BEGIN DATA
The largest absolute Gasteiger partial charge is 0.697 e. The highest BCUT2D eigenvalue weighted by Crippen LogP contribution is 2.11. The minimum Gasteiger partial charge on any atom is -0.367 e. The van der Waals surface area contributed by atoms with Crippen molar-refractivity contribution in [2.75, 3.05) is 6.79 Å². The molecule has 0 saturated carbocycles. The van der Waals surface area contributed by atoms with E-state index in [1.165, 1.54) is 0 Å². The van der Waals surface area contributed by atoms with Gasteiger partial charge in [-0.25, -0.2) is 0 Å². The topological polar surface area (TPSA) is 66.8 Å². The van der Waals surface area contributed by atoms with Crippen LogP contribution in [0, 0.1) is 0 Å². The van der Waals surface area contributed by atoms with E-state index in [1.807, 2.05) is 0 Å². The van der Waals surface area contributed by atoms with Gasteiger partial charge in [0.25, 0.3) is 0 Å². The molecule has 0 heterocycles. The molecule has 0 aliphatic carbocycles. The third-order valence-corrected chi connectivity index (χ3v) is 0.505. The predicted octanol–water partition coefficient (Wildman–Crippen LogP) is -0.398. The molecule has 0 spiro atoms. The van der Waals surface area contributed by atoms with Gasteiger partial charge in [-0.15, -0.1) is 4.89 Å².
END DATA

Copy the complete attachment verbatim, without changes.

The largest absolute Gasteiger partial charge is 0.697 e. The highest BCUT2D eigenvalue weighted by Crippen LogP contribution is 2.11. The minimum Gasteiger partial charge on any atom is -0.367 e. The van der Waals surface area contributed by atoms with Crippen molar-refractivity contribution in [2.75, 3.05) is 6.79 Å². The molecule has 0 saturated carbocycles. The van der Waals surface area contributed by atoms with E-state index in [1.165, 1.54) is 0 Å². The van der Waals surface area contributed by atoms with Gasteiger partial charge in [-0.25, -0.2) is 0 Å². The topological polar surface area (TPSA) is 66.8 Å². The van der Waals surface area contributed by atoms with Crippen LogP contribution in [0, 0.1) is 0 Å². The van der Waals surface area contributed by atoms with E-state index in [1.807, 2.05) is 0 Å². The van der Waals surface area contributed by atoms with Gasteiger partial charge in [0.25, 0.3) is 0 Å². The molecule has 0 heterocycles. The molecule has 0 aliphatic carbocycles. The third-order valence-corrected chi connectivity index (χ3v) is 0.505. The predicted octanol–water partition coefficient (Wildman–Crippen LogP) is -0.398. The molecule has 0 spiro atoms. The van der Waals surface area contributed by atoms with Gasteiger partial charge in [-0.15, -0.1) is 4.89 Å².